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Column: Danilo Gallinari’s shooting woes could not come at a worse time for the Clippers

LOS ANGELES, CA, SUNDAY, APRIL 21, 2019 - Clippers forward Danilo Gallinari battles Warriors center
Clippers forward Danilo Gallinari gets caught between Warriors center Kevon Looney (5) and Draymond Green, left, while battling for a rebound during the first half of Game 4.
(Robert Gauthier / Los Angeles Times)

This was the basketball equivalent of Donald Trump claiming the Mueller Report exonerated him of obstructing justice.

“I think I’ve been playing great,” Danilo Gallinari said.

Pardon?

Gallinari explained, “It’s just the shot,” which was like saying the Titanic crashing into an iceberg was “just an accident.”

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He was the primary reason the Clippers were unable to take advantage of an off game by Stephen Curry on Sunday in Game 4 of their first-round playoff series. With Gallinari missing his first eight shots and finishing five of 20 overall from the field, the Clippers moved to the doorstep of elimination with a 113-105 loss to the Golden State Warriors at Staples Center.

In short, it was more of the same for Gallinari, who was the Clippers’ best player for significant parts of this season.

He was four-for-15 shooting in Game 1 and two for 13 in Game 3. He was eight of 17 from the field in Game 2 which, coincidentally or not, was the only game the Clippers have won this series.

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“The percentages are not that good, but all the small things that I need to win the games that you guys don’t see, I’ve been doing all of that,” Gallinari said.

Such as?

“Being in the right spot defensively, being aggressively defensively, switching up on everybody, playing defense from one to five, being a helper, being a one-on-one defender, rebounding the ball,” he said. “You want me to keep going?”

So at least Gallinari remained defiant.

The problem, of course, is that the Clippers count on him to score and to do so efficiently. Gallinari averaged 19.8 points per game in the regular season while making 46.3% of his field goals.

In the days leading up to the Game 4, coach Doc Rivers said Gallinari would have to play better for the Clippers to have any chance to upset the Warriors. Rivers was right.

Gallinari misfired on all six of his shots in the first quarter, after which the Clippers were down 32-22. He missed from close and he missed from far, failing to convert everything from layups to open three-pointers.

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His first points were scored on free throws with 2 minutes, 22 seconds remaining in the first half. His only field goal of the first half was a dunk in the open court, after Patrick Beverley intercepted an errant pass by Kevin Durant.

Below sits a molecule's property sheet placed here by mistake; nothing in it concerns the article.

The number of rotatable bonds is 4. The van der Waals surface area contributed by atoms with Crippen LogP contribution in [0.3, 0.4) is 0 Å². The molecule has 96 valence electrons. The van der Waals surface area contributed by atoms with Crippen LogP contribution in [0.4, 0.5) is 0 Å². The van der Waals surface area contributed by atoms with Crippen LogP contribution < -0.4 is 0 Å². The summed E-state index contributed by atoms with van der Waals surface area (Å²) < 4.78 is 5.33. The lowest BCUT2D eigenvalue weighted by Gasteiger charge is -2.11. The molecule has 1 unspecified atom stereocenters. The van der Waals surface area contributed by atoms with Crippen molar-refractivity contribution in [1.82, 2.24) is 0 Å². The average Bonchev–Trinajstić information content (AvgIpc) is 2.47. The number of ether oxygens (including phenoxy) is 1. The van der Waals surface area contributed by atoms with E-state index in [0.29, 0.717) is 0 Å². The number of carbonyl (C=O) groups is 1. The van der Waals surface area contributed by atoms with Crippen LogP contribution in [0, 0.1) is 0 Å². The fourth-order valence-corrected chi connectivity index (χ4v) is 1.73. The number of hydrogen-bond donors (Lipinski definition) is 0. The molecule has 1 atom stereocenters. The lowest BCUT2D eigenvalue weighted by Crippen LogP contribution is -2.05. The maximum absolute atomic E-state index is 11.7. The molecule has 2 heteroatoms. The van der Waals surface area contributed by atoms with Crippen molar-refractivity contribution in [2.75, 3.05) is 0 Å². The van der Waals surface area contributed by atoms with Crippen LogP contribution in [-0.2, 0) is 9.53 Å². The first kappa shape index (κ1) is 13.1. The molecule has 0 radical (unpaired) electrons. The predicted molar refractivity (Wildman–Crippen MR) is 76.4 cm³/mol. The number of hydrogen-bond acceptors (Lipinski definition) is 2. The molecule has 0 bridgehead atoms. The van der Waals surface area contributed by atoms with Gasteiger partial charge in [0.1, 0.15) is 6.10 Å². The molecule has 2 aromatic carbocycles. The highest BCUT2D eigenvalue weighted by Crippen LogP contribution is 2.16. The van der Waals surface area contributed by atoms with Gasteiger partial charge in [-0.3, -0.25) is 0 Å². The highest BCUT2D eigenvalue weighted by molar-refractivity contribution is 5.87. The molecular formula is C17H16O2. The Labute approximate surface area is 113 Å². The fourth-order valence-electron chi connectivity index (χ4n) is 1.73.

“We know what a huge factor and key Gallinari is for them,” Warriors coach Steve Kerr said. “So we’re doing our best to try and pressure and stay in front and really challenge every shot. When he has big games, the Clippers generally win so he’s a real key for them.”

The Clippers closed to within 58-54 in the final minute of the half, only for Gallinari to foul Durant on a made three-pointer with 2.5 seconds left. The Warriors went into the intermission with a 62-54 advantage.

“It was a big play,” Rivers conceded.

Gallinari’s finest moment came with 3:57 left in the third quarter, when he passed on an open shot at the top of the key to feed Montrezl Harrell under the basket for an uncontested dunk. The Clippers were ahead 82-77 at that point.

But Gallinari contributed to the Warriors’ surge that followed, as a traveling call against him set up a three-pointer by Andre Iguodala that tied the score 82-82. The Clippers never led again.

Gallinari finished with 16 points and seven rebounds.

“They’ve been playing very good defense on me,” Gallinari said. “But it’s a little bit of me, too.”

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What magnified his latest postseason nightmare was that leading scorer Lou Williams also had problems making shots. Williams scored 12 points on two-for-10 shooting. Not even a 25-point outburst by rookie Shai Gilgeous-Alexander could save the Clippers.

A 43.3% three-point shooter in the regular season, Gallinari made only one of five shots from behind the arc. As shaken as he appeared at times, he continued shooting.

“I’m a confident guy,” he said. “This is my 11th year in the league. Confidence is definitely not a problem. I’ll work on it and hopefully I’ll shoot better next game.”

He’d better. If he doesn’t, he won’t play again until next season.

dylan.hernandez@latimes.com

Twitter@dylanohernandez


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